So you could register with Score Choice, take the SAT seven times, and later find out that one of your chosen colleges requires you to share all of your scores.  Now Score Choice doesn’t feel so protective of you. 

Here’s some simple advice to make sure you don’t make a Score Choice or testing mistake that will hurt your chances of getting into college, regardless of where you apply.

1. Don’t take the real SAT or ACT just to see how you do.
With or without Score Choice, don’t use the real exams to practice.  This is what the PSAT, PLAN, or a good old-fashioned practice test is for.  It costs money to take the real exam, and it’s hard to predict which colleges will demand to see that score when you apply.  Don’t sit for the real thing unless you’re ready.

2. Prep smarter.
The ideal way to prepare for the SAT or ACT is to spend the least amount of time possible preparing while achieving the best possible results.  Effort is more important than dollars spent on a pricey tutor.  The Princeton Review sells SAT/ACT prep books that teach almost everything you would learn in a more expensive program.  Whether you take a class, get a tutor, take a weekend seminar, or buy a book and teach yourself, the effort has to be there for the prep to work.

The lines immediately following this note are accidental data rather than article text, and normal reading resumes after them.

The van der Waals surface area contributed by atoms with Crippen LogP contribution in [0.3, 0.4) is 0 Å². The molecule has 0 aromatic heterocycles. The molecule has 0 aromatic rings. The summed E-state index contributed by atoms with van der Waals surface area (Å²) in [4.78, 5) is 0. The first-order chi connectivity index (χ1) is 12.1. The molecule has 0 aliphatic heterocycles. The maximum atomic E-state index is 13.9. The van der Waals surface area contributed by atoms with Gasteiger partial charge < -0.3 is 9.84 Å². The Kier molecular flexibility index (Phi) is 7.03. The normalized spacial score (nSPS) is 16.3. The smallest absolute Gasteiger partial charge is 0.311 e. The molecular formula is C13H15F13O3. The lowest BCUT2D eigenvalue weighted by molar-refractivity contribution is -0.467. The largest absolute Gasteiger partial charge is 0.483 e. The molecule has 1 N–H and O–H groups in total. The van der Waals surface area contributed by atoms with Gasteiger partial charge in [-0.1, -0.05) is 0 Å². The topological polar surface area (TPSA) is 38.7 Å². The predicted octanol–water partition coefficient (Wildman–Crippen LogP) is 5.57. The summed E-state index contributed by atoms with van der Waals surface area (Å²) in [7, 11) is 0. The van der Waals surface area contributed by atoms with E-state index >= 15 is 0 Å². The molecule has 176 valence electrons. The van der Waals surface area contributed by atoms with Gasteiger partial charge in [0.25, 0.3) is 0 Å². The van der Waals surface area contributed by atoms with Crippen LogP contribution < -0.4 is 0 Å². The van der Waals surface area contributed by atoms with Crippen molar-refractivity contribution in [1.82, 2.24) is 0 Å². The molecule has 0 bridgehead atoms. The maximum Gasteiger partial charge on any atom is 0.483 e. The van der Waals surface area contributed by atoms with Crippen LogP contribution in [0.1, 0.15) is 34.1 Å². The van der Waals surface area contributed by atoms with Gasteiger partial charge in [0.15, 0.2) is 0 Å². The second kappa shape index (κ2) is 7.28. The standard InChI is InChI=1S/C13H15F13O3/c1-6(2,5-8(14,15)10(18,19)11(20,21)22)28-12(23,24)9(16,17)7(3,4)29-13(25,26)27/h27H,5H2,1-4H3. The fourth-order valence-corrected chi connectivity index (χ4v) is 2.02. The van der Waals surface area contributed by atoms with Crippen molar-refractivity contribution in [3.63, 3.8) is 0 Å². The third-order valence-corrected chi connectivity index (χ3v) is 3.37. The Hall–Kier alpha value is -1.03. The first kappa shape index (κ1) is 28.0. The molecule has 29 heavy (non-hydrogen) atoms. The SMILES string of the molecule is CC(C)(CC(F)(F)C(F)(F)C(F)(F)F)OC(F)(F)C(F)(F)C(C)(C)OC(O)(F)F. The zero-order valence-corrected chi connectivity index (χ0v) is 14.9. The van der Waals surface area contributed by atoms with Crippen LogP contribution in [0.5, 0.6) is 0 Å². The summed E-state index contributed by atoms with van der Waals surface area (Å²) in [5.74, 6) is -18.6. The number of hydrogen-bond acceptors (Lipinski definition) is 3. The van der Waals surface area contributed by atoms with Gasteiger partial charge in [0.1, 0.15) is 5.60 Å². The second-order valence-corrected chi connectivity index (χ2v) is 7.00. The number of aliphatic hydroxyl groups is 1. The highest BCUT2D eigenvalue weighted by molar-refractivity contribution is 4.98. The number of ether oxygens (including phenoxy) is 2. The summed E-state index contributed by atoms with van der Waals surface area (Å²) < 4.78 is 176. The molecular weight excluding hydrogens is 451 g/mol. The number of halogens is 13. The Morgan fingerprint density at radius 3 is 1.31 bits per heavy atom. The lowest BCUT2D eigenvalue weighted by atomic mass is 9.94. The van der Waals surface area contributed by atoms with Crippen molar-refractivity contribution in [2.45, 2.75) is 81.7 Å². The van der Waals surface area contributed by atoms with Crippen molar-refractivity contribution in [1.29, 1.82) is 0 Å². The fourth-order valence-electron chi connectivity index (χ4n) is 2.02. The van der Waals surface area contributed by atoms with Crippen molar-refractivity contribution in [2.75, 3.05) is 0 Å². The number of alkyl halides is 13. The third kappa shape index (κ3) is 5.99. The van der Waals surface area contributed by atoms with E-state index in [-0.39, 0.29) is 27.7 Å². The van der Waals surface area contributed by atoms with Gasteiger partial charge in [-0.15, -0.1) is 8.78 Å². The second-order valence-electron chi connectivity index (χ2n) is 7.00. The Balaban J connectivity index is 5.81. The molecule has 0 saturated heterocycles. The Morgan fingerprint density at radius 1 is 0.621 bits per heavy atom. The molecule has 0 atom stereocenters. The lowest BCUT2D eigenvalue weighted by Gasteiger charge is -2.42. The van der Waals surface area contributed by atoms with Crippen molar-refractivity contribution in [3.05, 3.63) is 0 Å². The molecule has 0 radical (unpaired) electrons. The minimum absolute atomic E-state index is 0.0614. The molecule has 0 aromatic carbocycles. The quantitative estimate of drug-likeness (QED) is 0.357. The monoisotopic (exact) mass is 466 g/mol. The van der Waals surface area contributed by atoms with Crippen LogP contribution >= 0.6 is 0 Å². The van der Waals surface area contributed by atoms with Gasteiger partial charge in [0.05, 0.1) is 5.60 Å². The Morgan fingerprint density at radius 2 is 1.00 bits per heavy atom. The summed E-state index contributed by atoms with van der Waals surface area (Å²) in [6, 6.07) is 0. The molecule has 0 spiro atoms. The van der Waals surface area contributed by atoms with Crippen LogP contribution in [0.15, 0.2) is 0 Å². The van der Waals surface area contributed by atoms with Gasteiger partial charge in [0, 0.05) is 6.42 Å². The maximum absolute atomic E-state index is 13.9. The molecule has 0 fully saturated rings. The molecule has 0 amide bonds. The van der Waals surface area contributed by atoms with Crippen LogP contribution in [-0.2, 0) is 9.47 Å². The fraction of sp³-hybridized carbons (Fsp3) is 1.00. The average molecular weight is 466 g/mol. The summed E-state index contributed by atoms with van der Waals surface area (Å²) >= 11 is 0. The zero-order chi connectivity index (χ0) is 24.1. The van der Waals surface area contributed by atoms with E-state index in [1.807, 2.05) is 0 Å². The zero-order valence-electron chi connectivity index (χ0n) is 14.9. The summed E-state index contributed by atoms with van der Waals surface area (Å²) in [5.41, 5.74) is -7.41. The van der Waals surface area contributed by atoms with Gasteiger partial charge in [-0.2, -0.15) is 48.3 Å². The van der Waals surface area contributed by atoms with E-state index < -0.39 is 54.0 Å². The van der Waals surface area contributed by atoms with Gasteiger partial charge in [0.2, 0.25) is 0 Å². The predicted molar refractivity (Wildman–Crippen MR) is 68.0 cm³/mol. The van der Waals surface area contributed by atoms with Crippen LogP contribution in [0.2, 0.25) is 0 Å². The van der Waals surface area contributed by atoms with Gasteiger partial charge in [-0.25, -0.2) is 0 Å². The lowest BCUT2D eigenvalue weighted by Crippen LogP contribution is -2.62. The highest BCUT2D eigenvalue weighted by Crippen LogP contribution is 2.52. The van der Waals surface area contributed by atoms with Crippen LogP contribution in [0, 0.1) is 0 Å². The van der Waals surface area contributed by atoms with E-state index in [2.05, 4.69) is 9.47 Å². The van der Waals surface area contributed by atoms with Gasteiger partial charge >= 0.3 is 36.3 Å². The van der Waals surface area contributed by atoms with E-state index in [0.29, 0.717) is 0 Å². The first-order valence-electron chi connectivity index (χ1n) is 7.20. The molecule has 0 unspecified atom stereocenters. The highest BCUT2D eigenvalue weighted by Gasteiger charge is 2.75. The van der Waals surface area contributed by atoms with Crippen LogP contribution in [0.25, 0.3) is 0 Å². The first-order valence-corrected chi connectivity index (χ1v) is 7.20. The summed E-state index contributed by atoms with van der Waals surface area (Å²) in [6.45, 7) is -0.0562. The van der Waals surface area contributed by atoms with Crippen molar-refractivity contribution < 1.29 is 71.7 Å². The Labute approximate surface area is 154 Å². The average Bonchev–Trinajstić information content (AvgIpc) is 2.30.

3. Don’t take any exam more than three times.
Taking the SAT five or six or nine times is (A) not effective, and (b) crazy.  Take the exam twice, three times at most.  After that, stop and get on with your life.  The law of diminishing returns applies to standardized test prep, and it’s rare for a student to improve after the third try.

Free practice SAT exam

I’m surprised how many students sign up for test prep courses or tutoring before they’ve ever taken a full-length practice test.  Don’t do it.  Even if you know you struggle with test-taking, take a full length exam before you make a decision about how to prepare.  Your result—and how it compares to the average scores of admitted students at the colleges that interest you—can help you make good decisions about just how intensive your test prep needs to be.